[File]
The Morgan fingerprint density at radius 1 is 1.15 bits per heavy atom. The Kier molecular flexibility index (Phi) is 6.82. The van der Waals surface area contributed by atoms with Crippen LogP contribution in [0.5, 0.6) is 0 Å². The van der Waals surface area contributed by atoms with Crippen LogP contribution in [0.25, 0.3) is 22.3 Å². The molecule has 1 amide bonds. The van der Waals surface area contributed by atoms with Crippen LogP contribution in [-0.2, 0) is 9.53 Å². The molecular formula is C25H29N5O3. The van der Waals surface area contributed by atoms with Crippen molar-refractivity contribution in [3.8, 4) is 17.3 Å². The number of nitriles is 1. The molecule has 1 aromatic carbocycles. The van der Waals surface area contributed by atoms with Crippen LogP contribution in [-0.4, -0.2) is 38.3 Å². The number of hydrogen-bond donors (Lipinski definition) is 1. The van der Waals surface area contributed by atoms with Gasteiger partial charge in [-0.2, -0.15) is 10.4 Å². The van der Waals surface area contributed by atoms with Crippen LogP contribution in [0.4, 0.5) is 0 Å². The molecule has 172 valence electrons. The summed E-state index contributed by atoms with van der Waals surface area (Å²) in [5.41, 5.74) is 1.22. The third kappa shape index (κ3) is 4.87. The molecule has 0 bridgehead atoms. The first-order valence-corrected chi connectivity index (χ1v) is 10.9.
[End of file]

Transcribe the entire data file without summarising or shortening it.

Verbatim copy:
The Morgan fingerprint density at radius 1 is 1.15 bits per heavy atom. The Kier molecular flexibility index (Phi) is 6.82. The van der Waals surface area contributed by atoms with Crippen LogP contribution in [0.5, 0.6) is 0 Å². The van der Waals surface area contributed by atoms with Crippen LogP contribution in [0.25, 0.3) is 22.3 Å². The molecule has 1 amide bonds. The van der Waals surface area contributed by atoms with Crippen LogP contribution in [-0.2, 0) is 9.53 Å². The molecular formula is C25H29N5O3. The van der Waals surface area contributed by atoms with Crippen molar-refractivity contribution in [3.8, 4) is 17.3 Å². The number of nitriles is 1. The molecule has 1 aromatic carbocycles. The van der Waals surface area contributed by atoms with Crippen LogP contribution in [-0.4, -0.2) is 38.3 Å². The number of hydrogen-bond donors (Lipinski definition) is 1. The van der Waals surface area contributed by atoms with Gasteiger partial charge in [-0.2, -0.15) is 10.4 Å². The van der Waals surface area contributed by atoms with Crippen LogP contribution in [0.4, 0.5) is 0 Å². The molecule has 172 valence electrons. The summed E-state index contributed by atoms with van der Waals surface area (Å²) in [5.41, 5.74) is 1.22. The third kappa shape index (κ3) is 4.87. The molecule has 0 bridgehead atoms. The first-order valence-corrected chi connectivity index (χ1v) is 10.9.